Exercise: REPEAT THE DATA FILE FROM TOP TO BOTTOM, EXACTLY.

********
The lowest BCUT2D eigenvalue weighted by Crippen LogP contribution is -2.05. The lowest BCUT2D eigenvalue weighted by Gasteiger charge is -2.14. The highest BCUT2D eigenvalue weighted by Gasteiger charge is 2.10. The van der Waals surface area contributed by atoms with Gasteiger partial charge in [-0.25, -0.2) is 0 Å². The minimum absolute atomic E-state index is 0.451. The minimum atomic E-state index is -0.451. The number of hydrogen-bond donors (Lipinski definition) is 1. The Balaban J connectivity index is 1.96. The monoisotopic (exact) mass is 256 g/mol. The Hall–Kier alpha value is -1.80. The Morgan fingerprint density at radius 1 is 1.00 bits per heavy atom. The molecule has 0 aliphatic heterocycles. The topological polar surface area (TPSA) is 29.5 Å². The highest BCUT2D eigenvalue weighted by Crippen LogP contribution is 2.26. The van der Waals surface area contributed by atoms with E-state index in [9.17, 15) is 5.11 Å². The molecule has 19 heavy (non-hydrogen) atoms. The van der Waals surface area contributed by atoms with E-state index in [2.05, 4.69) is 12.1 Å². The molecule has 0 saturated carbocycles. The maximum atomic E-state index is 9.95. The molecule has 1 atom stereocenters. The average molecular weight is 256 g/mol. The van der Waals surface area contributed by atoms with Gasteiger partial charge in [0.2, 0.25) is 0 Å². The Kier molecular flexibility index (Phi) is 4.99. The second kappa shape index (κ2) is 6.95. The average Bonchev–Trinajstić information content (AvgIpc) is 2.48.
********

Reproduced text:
The lowest BCUT2D eigenvalue weighted by Crippen LogP contribution is -2.05. The lowest BCUT2D eigenvalue weighted by Gasteiger charge is -2.14. The highest BCUT2D eigenvalue weighted by Gasteiger charge is 2.10. The van der Waals surface area contributed by atoms with Gasteiger partial charge in [-0.25, -0.2) is 0 Å². The minimum absolute atomic E-state index is 0.451. The minimum atomic E-state index is -0.451. The number of hydrogen-bond donors (Lipinski definition) is 1. The Balaban J connectivity index is 1.96. The monoisotopic (exact) mass is 256 g/mol. The Hall–Kier alpha value is -1.80. The Morgan fingerprint density at radius 1 is 1.00 bits per heavy atom. The molecule has 0 aliphatic heterocycles. The topological polar surface area (TPSA) is 29.5 Å². The highest BCUT2D eigenvalue weighted by Crippen LogP contribution is 2.26. The van der Waals surface area contributed by atoms with E-state index in [9.17, 15) is 5.11 Å². The molecule has 19 heavy (non-hydrogen) atoms. The van der Waals surface area contributed by atoms with E-state index in [2.05, 4.69) is 12.1 Å². The molecule has 0 saturated carbocycles. The maximum atomic E-state index is 9.95. The molecule has 1 atom stereocenters. The average molecular weight is 256 g/mol. The van der Waals surface area contributed by atoms with Gasteiger partial charge in [0.2, 0.25) is 0 Å². The Kier molecular flexibility index (Phi) is 4.99. The second kappa shape index (κ2) is 6.95. The average Bonchev–Trinajstić information content (AvgIpc) is 2.48.